Engaging in daily life activities with physical pain can be difficult. A form of therapy, which has been seen to be helpful in reducing physical pain, is biofeedback. To help understand what biofeedback is and how biofeedback can help manage pain, I have interviewed psychologist Melanie K. Stone, Ph.D.
Tell me a little bit about yourself.
“I have a Ph.D. in Counseling Psychology and I am a member of the American Psychological Association. I am licensed in the state of Indiana and I am an Indiana State Psychology Board Certified Health Service Provider (H.S.P.P.). I completed a rotation in Behavioral Health and Wellness, with special training in biofeedback, while on my doctoral internship.”
What type of impact can physical pain have on someone’s overall life?
“Chronic pain can be debilitating. Not only can it limit the daily functioning of a person’s life, but often depression or anxiety may result due to the chronic nature of the pain. A combination of counseling and biofeedback can be very effective in helping a person better deal with and manage his or her pain.”
What is Biofeedback?
“Biofeedback is a technique in which people are trained to improve their health by learning to control certain internal bodily processes that normally occur involuntarily, such as heart rate, blood pressure, muscle tension, and skin temperature. These activities can be measured with electrodes and thermistors and displayed on a monitor that both the participant and his or her practitioner can see. The monitor provides feedback to the participant about the internal workings of his or her body. This person can then be taught to use this information to gain control over these “involuntary” activities. Biofeedback is an effective therapy for many conditions, but it is primarily used to treat stress-related conditions such as tension and migraine headaches, chronic pain, anxiety disorders, and insomnia.”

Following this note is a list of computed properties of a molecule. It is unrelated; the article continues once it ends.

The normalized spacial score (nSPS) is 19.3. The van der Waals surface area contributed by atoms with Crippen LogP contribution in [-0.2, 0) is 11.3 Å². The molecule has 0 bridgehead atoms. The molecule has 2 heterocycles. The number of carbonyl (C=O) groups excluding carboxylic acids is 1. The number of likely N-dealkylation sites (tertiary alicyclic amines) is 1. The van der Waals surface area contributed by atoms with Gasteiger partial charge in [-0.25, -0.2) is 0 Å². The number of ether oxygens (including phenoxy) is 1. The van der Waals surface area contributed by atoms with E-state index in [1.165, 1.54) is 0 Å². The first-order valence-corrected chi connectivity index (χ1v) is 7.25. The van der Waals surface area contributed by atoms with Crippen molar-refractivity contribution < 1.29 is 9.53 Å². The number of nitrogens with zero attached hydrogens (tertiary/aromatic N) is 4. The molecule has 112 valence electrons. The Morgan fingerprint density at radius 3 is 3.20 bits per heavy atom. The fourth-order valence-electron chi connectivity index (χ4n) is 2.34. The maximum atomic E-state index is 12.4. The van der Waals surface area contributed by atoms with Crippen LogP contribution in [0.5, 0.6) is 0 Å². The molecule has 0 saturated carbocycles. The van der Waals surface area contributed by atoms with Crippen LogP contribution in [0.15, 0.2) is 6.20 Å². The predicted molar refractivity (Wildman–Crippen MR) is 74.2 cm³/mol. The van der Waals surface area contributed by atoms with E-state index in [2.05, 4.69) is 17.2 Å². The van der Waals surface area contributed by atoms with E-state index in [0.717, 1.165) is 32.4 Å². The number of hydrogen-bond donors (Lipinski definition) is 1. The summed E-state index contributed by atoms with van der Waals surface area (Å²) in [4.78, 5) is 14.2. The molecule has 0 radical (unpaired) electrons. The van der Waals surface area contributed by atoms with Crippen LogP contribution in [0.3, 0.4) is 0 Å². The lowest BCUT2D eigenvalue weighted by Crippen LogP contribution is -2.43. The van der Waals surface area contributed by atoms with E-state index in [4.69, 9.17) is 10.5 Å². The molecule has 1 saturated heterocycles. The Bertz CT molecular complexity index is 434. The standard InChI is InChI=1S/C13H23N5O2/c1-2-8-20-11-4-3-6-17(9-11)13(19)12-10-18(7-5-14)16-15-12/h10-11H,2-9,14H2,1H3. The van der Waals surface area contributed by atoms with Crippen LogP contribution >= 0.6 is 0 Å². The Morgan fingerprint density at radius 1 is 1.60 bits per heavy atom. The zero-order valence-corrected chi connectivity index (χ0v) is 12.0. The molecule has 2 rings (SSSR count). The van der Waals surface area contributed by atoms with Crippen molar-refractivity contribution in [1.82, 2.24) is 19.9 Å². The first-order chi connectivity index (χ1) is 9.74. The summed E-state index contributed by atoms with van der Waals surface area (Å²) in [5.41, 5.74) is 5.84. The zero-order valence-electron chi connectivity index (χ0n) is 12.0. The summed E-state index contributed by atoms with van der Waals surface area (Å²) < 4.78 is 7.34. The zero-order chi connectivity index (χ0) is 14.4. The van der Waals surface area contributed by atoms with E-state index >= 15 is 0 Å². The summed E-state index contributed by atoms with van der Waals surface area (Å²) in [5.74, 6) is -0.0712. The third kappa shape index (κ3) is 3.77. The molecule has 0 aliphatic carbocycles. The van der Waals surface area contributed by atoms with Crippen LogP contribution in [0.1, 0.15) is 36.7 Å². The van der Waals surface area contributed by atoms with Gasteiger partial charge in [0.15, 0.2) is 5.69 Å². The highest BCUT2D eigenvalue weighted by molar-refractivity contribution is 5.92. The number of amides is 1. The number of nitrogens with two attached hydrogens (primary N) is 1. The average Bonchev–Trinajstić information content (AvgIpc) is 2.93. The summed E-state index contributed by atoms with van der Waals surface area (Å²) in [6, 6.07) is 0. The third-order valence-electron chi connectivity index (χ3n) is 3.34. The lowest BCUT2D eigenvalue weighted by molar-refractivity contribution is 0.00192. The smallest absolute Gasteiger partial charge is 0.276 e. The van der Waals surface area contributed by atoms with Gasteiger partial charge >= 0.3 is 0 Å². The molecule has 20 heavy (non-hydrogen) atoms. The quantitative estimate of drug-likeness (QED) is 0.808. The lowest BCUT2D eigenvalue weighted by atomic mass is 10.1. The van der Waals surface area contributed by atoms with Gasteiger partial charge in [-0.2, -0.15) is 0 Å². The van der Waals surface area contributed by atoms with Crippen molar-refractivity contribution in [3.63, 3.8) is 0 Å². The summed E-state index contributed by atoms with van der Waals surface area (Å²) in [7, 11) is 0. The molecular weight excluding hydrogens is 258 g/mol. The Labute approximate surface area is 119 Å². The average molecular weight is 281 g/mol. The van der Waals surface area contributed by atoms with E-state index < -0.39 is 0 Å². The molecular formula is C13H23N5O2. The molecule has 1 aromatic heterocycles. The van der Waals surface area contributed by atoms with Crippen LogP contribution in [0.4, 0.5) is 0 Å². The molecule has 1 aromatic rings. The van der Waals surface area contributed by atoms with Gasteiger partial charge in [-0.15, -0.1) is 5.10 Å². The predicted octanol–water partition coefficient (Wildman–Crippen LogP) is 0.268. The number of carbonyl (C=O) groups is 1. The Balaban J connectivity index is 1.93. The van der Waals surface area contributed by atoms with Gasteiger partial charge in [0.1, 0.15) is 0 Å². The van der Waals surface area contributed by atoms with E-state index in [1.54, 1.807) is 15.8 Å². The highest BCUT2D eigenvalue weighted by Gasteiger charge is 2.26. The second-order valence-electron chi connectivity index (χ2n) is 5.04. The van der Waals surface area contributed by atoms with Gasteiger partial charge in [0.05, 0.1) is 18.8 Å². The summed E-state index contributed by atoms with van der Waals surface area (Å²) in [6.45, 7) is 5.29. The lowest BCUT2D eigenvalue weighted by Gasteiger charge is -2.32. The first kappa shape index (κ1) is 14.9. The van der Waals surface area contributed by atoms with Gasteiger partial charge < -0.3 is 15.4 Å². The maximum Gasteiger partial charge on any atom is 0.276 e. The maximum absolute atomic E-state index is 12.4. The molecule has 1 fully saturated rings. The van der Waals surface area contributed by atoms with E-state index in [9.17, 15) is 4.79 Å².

How can Biofeedback help manage physical pain?
“In a typical biofeedback session, electrodes are attached to the skin, or a thermistor that monitors hand temperature is placed on the index finger. These devices then feed information to a small monitoring box that translates the physiologic responses into a tone that varies in pitch and a visual meter that varies in brightness. The person is then led in a variety of relaxation techniques. The feedback received by the machine helps the person to recognize effective relaxation strategies, and these are practiced at home and whenever the person is experiencing pain. After the instrumentation has helped the person to develop the ability to read tension in various body systems, and effectively ease some of the experienced pain, he or she can continue without biofeedback equipment.”
Where can someone go if they want more information on Biofeedback?
“For more information on biofeedback you can go to my website, www.StonePhD.com.”
Thank you Dr. Stone for doing the interview on how biofeedback can help manage physical pain.
Association for Applied Psychophysiology and Biofeedback (AAPB) www.aapb.org
Managing Pain Before It Manages You, Third Edition (2008) Margaret A. Caudill MD PhD
How Guided Imagery Can Help Alleviate Pain
How to Adjust to Chronic Illness
How to Treat Chronic Heel Pain